5 Tips for Dealing With the Adjuster After a Car Accident

Adrienne Ogle of Ogle Mcarter Law Firm in Sevierville, Tennessee.

1. If You Were Hurt In A Car Accident, Then The Adjuster Is NOT Your Friend.

The adjuster is not your friend. Seriously, they’re not.

The more significant the damages are in your car accident case, the more likely it is that the adjuster contacting you will act like your friend—at least at first. If the adjuster believes the value of your injury claim is below $5,000, they are more likely to be rude and abrupt. (Many of my clients relay in our initial consultation that the adjuster handling their claim actually hung up on them more than once.) If an insurance company perceives that they have a significant loss exposure, the adjuster is most likely going to establish rapport with you and will seem helpful and fair, at least until they start talking about money.

One reason, on high damage injury claims, that the adjuster may be friendly and even appear helpful is that they want you to trust them when they tell you, “you don’t really need to hire an attorney; they’ll just take part of your money.” The adjuster does not want a claimant to have an advocate that understands the ins and outs of the claims process—that would make it more difficult for them to settle the claim for a fraction of its actual value.

When an adjuster says “we accept responsibility,” it does not mean the adjuster will make a fair or reasonable settlement offer to resolve your claim.

Helpful Hint: Insurance adjusters commonly use phrases such as “we accept responsibility,” or “we are going to take care of you” to lull claimants into thinking they will be fairly compensated for all their damages.

Generally, the innocent victim mistakenly believes that if the insurance company accepts responsibility, then the company has a duty to fairly compensate the victim for his or her damages.

Frequently, it is only after the adjuster actually discusses compensation that the personal injury victim realizes that they need an attorney. Unfortunately, that usually happens many months after the accident, and many things that should have been done to document the claim have not been done because the victim expected fairness by the insurer.

2. Communicate With The Adjuster In Writing Not Over The Phone.

Communicate with the adjuster handling your claim by email whenever possible.

During the first conversation with the adjuster, get all their contact information, including email address, physical address, fax number and phone number. Immediately after that first conversation, send the adjuster an email confirming your conversation and stating you are willing to provide them with the necessary information to evaluate your claim, but all communications must be through email. Adjusters like to do their dirty work over the phone. They will be reluctant to use some of their shadier tactics if you force them to communicate with you in writing.

3. Do Not Give A Recorded Statement To The Insurance Company.

What you say can hurt you!

Insurance adjusters will want to take recorded statements from a personal injury victim soon after a car crash. Some may even suggest they cannot process a claim unless you give a statement. This is not true in Tennessee for injury claims made to the other party’s insurer!

Helpful hint: It’s not a good idea to give a recorded statement to an adverse adjuster after a car accident.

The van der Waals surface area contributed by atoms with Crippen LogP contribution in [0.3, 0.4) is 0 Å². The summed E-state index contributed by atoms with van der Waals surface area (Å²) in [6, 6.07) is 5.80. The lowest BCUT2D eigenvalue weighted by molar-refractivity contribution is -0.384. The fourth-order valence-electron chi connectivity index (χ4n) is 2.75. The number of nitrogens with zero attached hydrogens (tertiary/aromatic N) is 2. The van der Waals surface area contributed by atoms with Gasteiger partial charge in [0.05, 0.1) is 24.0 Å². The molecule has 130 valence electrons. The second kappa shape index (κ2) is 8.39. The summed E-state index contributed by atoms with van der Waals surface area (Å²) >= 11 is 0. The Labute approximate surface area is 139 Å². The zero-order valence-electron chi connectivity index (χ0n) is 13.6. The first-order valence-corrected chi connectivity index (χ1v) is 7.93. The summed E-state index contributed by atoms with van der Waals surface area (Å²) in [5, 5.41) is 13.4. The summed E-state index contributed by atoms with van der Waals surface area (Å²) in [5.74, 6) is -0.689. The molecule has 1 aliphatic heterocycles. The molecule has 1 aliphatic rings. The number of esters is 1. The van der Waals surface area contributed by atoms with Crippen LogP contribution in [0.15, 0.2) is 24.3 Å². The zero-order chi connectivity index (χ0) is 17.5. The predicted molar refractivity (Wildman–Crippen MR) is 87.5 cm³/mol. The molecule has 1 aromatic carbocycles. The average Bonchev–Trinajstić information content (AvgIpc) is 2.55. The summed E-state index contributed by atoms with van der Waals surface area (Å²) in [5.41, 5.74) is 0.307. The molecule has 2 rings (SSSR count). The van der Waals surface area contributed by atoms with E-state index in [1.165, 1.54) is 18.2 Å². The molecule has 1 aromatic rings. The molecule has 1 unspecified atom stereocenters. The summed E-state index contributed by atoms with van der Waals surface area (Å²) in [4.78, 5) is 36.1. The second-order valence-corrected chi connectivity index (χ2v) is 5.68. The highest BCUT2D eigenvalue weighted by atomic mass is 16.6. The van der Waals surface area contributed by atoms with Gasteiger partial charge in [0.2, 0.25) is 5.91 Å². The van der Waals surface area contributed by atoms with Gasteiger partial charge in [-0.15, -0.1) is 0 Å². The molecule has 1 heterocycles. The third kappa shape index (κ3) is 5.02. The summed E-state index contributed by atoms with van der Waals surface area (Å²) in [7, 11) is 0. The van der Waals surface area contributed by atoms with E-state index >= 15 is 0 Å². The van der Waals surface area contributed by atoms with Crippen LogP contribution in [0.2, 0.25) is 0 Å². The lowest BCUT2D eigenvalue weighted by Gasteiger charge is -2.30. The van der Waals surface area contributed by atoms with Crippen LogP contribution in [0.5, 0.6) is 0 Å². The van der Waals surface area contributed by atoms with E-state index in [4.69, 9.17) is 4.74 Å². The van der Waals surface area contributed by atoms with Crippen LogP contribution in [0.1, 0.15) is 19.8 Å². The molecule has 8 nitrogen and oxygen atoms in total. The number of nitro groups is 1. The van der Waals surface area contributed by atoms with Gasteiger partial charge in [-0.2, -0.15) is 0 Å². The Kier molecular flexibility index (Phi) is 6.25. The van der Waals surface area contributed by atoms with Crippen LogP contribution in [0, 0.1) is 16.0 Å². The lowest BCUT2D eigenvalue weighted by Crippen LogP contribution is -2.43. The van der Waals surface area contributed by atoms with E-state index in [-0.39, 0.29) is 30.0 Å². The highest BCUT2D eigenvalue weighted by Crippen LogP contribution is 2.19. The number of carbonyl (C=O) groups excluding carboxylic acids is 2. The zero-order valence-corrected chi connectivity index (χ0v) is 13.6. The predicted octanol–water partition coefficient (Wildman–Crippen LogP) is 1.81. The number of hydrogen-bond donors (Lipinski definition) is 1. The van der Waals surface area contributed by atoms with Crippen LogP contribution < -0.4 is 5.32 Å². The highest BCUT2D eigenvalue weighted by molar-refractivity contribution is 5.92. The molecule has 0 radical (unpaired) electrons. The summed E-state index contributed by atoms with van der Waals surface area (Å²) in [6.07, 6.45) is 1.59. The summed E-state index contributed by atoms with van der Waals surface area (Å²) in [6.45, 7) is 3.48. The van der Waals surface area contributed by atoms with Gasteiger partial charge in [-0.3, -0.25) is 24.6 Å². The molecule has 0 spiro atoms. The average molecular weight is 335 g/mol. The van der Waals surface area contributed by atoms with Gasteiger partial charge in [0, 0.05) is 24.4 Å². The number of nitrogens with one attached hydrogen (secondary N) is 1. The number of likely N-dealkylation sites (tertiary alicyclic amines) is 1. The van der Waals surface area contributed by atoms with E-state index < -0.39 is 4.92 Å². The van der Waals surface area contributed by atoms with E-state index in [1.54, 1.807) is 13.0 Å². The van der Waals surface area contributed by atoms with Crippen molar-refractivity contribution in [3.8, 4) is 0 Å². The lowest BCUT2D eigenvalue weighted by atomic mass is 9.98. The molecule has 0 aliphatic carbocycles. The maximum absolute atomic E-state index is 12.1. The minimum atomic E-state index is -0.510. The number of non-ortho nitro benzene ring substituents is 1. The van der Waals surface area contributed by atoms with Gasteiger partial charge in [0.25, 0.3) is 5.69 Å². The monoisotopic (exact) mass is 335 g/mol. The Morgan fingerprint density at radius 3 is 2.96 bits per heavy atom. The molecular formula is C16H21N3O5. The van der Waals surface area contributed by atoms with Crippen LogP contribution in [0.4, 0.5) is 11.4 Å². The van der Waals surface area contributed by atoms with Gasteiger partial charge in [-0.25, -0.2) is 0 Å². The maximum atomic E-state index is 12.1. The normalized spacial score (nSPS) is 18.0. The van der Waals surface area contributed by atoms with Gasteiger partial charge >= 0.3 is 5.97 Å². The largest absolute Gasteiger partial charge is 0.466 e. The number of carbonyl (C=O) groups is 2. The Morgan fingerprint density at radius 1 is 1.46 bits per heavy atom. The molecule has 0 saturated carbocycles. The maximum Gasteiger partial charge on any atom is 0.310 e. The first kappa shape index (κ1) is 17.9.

However, if you give a recorded statement to an adverse adjuster, be very careful what you say.

The insurance adjuster handling a car accident claim has several huge advantages when dealing with a unrepresented claimant. Adjusters have usually handled hundreds of accident claims. They have been trained in how to take statements from personal injury victims that illicit information from the victim that hurts their injury claim. Do not let them put words in your mouth. A question such as “When did you first see the other vehicle?” is a loaded question because it assumes that you saw the other vehicle prior to impact.

Another area of conversation that comes up in recorded statements is the extent of injuries. Sometimes, a victim may not know the extent of their injuries until after a day or two, or even later. Other times one area hurts so badly that other medical problems are not identified. Also, be weary of an adjuster that asks you if you are okay. Many of my clients have had an adjuster justify low-ball settlement offers by saying “You said yourself you were okay when I spoke to you immediately after the accident.” Avoid giving statements while taking medicine.

If you give a recorded statement to the adverse adjuster, follow these guidelines:

  • Do not volunteer information.
  • Do be truthful and concise
  • Don’t guess if you’re not sure.
  • Qualify your answers when appropriate.

4. Do Not Sign A Medical Authorization For The Insurance Adjuster To Obtain Your Medical Records.

The insurance adjuster will try to get you to sign a medical authorization allowing them to get your medical records. Don’t do it. Adjusters use medical authorizations as a way to try and dig up something in your prior medical history they can use against you. If you look closely at the medical authorization it usually gives the adjuster complete access to your medical history and your employment records. You should get copies of your medical records and billing related to the wreck and provide them to the adjuster.

5. Finish Your Medical Treatment Before You Settle Your Injury Claim.

Adjusters often want to pressure injured claimants into prematurely discussing settlement amounts before they are done being treated. Don’t fall for it. Make it clear to the adjuster you will not discuss any settlement offers until you’re fully healed or released from treatment by your doctors.